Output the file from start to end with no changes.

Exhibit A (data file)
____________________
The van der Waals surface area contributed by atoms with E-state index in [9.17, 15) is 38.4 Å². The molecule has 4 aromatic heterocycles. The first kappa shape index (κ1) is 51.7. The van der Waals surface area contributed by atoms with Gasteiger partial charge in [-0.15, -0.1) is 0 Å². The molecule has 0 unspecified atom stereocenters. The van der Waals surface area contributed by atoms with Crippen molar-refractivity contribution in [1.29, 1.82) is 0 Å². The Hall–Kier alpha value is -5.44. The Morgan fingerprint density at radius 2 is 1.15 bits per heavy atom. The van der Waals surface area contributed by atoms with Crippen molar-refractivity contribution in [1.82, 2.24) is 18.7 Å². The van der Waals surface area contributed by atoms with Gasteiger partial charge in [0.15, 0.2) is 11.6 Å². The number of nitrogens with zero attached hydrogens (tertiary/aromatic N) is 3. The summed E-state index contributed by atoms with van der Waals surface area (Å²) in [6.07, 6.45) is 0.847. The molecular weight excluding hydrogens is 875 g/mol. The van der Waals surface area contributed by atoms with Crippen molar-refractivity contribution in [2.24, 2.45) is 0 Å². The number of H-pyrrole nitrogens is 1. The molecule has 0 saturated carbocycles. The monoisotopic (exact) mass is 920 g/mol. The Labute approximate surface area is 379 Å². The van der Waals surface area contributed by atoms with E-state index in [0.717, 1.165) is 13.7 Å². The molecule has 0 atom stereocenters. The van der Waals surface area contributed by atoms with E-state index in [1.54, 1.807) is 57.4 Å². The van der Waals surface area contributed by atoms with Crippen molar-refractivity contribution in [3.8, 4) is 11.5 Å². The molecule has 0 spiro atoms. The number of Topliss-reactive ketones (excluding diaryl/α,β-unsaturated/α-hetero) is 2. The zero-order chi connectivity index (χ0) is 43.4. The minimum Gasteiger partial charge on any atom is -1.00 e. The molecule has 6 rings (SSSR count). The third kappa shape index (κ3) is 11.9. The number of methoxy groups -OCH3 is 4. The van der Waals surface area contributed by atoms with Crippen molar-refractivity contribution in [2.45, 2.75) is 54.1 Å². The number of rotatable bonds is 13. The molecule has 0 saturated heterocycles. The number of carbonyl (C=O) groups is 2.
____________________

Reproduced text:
The van der Waals surface area contributed by atoms with E-state index in [9.17, 15) is 38.4 Å². The molecule has 4 aromatic heterocycles. The first kappa shape index (κ1) is 51.7. The van der Waals surface area contributed by atoms with Gasteiger partial charge in [-0.15, -0.1) is 0 Å². The molecule has 0 unspecified atom stereocenters. The van der Waals surface area contributed by atoms with Crippen molar-refractivity contribution in [1.29, 1.82) is 0 Å². The Hall–Kier alpha value is -5.44. The Morgan fingerprint density at radius 2 is 1.15 bits per heavy atom. The van der Waals surface area contributed by atoms with Crippen molar-refractivity contribution in [1.82, 2.24) is 18.7 Å². The van der Waals surface area contributed by atoms with Gasteiger partial charge in [0.15, 0.2) is 11.6 Å². The number of nitrogens with zero attached hydrogens (tertiary/aromatic N) is 3. The summed E-state index contributed by atoms with van der Waals surface area (Å²) in [6.07, 6.45) is 0.847. The molecular weight excluding hydrogens is 875 g/mol. The van der Waals surface area contributed by atoms with Crippen molar-refractivity contribution in [2.24, 2.45) is 0 Å². The number of H-pyrrole nitrogens is 1. The molecule has 0 saturated carbocycles. The monoisotopic (exact) mass is 920 g/mol. The Labute approximate surface area is 379 Å². The van der Waals surface area contributed by atoms with E-state index in [0.717, 1.165) is 13.7 Å². The molecule has 0 atom stereocenters. The van der Waals surface area contributed by atoms with E-state index in [1.54, 1.807) is 57.4 Å². The van der Waals surface area contributed by atoms with Crippen molar-refractivity contribution in [3.8, 4) is 11.5 Å². The molecule has 0 spiro atoms. The number of Topliss-reactive ketones (excluding diaryl/α,β-unsaturated/α-hetero) is 2. The zero-order chi connectivity index (χ0) is 43.4. The minimum Gasteiger partial charge on any atom is -1.00 e. The molecule has 6 rings (SSSR count). The third kappa shape index (κ3) is 11.9. The number of methoxy groups -OCH3 is 4. The van der Waals surface area contributed by atoms with Crippen molar-refractivity contribution in [2.45, 2.75) is 54.1 Å². The number of rotatable bonds is 13. The molecule has 0 saturated heterocycles. The number of carbonyl (C=O) groups is 2.